- Derek Khanna, Yale Law Visiting Fellow
Regulation can be a significant barrier to innovation, protecting incumbents and making it harder to bring new goods and services to market. Determining the appropriate regulation is all the more difficult when accelerating technology is creating many new opportunities as well as potential dangers. Can the administrative state itself innovate to promote beneficial innovation? Topics to be considered here will be the nature and scope of cost-benefit analysis, the use of experiments to guide regulation and prizes as an alternative to top-down regulation.
This program was presented on February 20, 2015, as part of the 2015 Federalist Society National Student Symposium.
On March 31, 2015, the Supreme Court heard oral argument for two cases: Commil USA, LLC v. Cisco Systems and Kimble v. Marvel Enterprises. In Commil, the question is whether a defendant's good-faith belief that a patent is invalid is a defense against a claim of induced patent infringement. In Kimble, the issue concerns whether the Court should overturn a long-standing precedent under which a patent-holder cannot obtain royalty payments beyond the expiration of the patent.
To discuss these cases, we have Prof. Gregory Dolin, Associate Professor of Law and Co-director, Center for Medicine and Law, University of Baltimore School of Law.
In the innovation economy, entrants often confront increased regulatory hurdles, particularly on a state level, as they enter the marketplace and disrupt previously tightly regulated industries, such as hospitality and transportation. In California, for example, legislators have proposed rigorous insurance requirements, drug testing, and new background checks on Uber and Lyft drivers that traditional taxicab drivers do not face. Airbnb faces scrutiny in New York, with critics accusing it of violating rent control laws by creating an underground rental market, threatening public safety and driving up rental prices. In New Jersey, Tesla sales have been shut down after licensing restrictions prevented direct-to-consumer sales of electric vehicles, bypassing franchised dealers. While the entrants contend that these restrictions only serve to restrain competition and protect special entrenched interests, the critics maintain that consumer protection and maintaining a level playing field are the true goals in their regulatory policies. What’s the proper balance between innovation and regulation? Will these new entrants incentivize innovation or will existing regulatory capture only succeed in maintaining the status quo? Are state regulations the greatest impediment to innovation, or do federal regulations also impede progress?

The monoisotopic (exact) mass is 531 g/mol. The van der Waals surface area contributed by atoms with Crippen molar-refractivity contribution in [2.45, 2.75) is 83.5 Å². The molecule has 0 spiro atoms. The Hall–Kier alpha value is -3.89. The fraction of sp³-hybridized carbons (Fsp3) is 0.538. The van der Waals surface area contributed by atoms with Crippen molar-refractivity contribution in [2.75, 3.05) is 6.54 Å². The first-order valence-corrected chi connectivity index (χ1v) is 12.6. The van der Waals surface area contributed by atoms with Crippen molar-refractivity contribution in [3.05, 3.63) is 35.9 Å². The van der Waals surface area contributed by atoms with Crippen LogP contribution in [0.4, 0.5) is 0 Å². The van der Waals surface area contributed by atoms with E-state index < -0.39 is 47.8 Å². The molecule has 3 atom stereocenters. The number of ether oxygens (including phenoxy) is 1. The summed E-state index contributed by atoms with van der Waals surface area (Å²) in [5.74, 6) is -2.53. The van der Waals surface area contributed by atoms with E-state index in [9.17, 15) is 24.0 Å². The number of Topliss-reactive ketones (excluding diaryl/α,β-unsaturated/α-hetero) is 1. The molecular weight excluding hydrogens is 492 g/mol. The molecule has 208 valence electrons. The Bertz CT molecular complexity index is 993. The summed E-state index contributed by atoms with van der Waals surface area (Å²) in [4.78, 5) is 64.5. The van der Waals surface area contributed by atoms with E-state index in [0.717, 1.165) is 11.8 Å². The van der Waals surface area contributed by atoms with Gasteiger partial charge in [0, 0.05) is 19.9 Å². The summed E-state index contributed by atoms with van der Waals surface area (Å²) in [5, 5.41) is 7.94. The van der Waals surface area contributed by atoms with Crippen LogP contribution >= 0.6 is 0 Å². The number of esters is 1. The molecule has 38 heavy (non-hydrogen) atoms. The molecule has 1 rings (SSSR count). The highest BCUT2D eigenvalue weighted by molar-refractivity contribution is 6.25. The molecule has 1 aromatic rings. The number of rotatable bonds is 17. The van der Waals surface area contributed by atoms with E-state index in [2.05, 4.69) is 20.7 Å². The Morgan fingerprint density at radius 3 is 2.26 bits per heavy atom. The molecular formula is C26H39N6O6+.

This panel was part of the 2015 Annual Western Chapters Conference held on January 24, 2015, at the Ronald Reagan Presidential Library in Simi Valley, CA.
The Ronald Reagan Presidential Library
Simi Valley, CA